If you want to get close to a distant subject, you need a telephoto lens. These are ideal for sports and wildlife photography, along with capturing candid shots of people at a distance. They’re also great for getting closer to details in both natural and urban environments which are lost in a larger view. Their broad flexibility coupled with a desire to zoom-closer than a standard kit lens makes a telephoto model the natural choice when most people start shopping for a second lens. There’s a large variety of telephoto lenses out there and the first question you need to ask yourself is how close you want to get to your subject. If you’re shooting portraits or close-range action, then a zoom in the equivalent range of 70-200mm will be ideal.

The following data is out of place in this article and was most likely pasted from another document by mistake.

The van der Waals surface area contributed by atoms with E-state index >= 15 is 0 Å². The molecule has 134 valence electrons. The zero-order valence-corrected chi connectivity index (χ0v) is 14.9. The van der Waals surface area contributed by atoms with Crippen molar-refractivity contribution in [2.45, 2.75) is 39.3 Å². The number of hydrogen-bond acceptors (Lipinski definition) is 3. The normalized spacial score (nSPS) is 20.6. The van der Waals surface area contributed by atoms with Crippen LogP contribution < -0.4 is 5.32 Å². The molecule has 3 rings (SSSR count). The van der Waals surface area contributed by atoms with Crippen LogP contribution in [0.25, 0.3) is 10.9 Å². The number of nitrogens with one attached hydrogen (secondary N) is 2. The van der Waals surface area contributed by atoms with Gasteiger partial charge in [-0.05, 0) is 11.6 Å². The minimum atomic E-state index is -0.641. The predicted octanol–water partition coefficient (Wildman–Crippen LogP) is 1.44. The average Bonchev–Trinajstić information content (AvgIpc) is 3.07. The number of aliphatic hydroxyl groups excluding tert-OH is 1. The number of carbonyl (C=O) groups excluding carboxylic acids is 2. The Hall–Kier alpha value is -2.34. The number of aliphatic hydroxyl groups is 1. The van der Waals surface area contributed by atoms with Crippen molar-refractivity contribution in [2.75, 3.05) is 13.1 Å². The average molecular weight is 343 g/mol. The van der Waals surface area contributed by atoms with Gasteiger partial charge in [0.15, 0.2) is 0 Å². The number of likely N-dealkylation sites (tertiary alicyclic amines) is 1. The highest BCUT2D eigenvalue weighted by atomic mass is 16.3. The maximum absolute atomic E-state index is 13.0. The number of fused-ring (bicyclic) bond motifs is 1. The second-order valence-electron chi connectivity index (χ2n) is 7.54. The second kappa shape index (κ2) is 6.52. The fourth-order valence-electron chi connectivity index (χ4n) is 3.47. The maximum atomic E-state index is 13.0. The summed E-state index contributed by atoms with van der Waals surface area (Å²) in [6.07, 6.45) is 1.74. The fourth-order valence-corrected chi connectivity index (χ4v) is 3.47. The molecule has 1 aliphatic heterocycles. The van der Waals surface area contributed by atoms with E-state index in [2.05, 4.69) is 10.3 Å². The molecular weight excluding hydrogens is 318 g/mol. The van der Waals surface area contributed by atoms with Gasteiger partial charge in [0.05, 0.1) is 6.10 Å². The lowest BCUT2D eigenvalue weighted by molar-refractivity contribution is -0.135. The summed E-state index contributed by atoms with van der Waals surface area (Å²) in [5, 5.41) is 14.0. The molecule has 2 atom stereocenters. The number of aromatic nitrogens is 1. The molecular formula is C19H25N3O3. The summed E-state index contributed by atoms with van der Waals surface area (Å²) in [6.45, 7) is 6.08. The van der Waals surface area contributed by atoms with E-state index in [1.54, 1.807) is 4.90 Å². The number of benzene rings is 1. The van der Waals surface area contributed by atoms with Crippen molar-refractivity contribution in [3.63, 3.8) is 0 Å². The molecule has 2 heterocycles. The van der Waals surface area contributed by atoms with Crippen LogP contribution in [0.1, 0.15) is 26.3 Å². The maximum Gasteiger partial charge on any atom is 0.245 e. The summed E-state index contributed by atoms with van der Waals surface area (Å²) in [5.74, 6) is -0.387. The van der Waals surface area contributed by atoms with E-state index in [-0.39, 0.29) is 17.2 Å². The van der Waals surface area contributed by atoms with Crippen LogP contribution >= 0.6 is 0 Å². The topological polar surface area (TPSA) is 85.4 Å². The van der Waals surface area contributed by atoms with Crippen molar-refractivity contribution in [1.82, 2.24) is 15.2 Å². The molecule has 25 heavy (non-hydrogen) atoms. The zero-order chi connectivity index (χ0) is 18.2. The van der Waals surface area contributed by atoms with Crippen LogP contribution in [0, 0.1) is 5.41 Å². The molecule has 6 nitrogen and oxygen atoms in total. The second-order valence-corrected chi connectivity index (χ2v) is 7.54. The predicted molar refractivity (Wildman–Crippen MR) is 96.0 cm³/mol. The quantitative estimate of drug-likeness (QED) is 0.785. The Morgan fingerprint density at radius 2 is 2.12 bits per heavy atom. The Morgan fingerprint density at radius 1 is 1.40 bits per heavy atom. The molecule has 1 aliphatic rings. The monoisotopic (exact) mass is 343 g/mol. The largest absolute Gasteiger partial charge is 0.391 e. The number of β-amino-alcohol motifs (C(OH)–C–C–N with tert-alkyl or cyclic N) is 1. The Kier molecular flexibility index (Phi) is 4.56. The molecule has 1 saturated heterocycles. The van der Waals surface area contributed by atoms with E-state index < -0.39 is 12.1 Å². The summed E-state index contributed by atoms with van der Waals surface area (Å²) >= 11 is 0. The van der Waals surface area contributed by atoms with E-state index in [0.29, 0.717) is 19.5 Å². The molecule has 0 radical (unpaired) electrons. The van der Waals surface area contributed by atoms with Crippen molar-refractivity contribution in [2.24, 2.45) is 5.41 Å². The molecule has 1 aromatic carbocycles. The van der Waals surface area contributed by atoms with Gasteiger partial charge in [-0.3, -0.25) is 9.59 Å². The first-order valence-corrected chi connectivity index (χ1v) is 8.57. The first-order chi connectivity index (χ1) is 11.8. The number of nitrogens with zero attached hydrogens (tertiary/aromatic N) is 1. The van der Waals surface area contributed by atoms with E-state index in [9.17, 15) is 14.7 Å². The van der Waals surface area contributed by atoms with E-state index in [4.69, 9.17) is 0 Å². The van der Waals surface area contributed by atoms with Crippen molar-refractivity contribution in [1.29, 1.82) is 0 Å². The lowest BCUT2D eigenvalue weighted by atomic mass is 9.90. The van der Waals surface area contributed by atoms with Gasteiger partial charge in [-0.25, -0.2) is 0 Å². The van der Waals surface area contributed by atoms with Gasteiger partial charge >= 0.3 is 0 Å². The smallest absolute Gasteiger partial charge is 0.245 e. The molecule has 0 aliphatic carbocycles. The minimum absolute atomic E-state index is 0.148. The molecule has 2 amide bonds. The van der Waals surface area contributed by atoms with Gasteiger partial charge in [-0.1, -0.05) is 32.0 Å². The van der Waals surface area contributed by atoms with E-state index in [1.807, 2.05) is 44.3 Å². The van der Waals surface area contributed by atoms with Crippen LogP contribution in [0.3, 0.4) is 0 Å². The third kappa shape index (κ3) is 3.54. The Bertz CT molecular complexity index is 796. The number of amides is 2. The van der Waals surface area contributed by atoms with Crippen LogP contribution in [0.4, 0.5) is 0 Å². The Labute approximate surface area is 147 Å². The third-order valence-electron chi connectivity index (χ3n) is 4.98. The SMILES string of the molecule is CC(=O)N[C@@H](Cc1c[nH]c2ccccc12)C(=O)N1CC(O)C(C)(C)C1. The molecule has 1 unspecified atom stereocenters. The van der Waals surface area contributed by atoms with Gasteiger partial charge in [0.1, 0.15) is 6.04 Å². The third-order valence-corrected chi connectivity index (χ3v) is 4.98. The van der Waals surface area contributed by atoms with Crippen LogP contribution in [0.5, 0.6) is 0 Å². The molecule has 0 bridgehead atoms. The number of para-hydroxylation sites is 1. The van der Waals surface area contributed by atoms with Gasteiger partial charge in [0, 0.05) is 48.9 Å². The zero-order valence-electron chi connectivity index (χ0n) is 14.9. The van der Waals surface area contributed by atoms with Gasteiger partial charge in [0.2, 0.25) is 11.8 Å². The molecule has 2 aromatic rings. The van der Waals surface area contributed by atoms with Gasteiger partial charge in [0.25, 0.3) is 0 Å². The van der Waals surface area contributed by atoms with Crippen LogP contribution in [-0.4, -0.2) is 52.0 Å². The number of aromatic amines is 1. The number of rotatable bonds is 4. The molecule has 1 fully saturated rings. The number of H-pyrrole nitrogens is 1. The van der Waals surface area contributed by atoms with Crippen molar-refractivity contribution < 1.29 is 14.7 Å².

If you need to get closer to mid-range action or start photographing wildlife though, then you’ll want at least 300mm at your disposal, and if you really get into wildlife, and especially bird photography, you’ll want the longest lens you can afford. While the natural desire for many people is to always go for a zoom lens, don’t rule-out fixed-primes. If you always find yourself zooming-into the maximum focal length, you won’t miss out on any flexibility, but you’ll enjoy a lens that’s typically superior in overall quality.
Anyone shooting action or working in low light will also appreciate a lens with a larger aperture, indicated by a small f-number, such as f2.8. These may make the lens bigger, heavier and more expensive than models with average apertures, but have the major advantage of gathering more light. This allows quicker shutter speeds to be selected, which in turn enable you better freeze action or reduce camera-shake without having to increase your camera’s sensitivity and compromise the image quality. Smaller f-numbers also allow you to achieve greater blurring on backgrounds, which is desirable on many action, wildlife or distant portrait shots.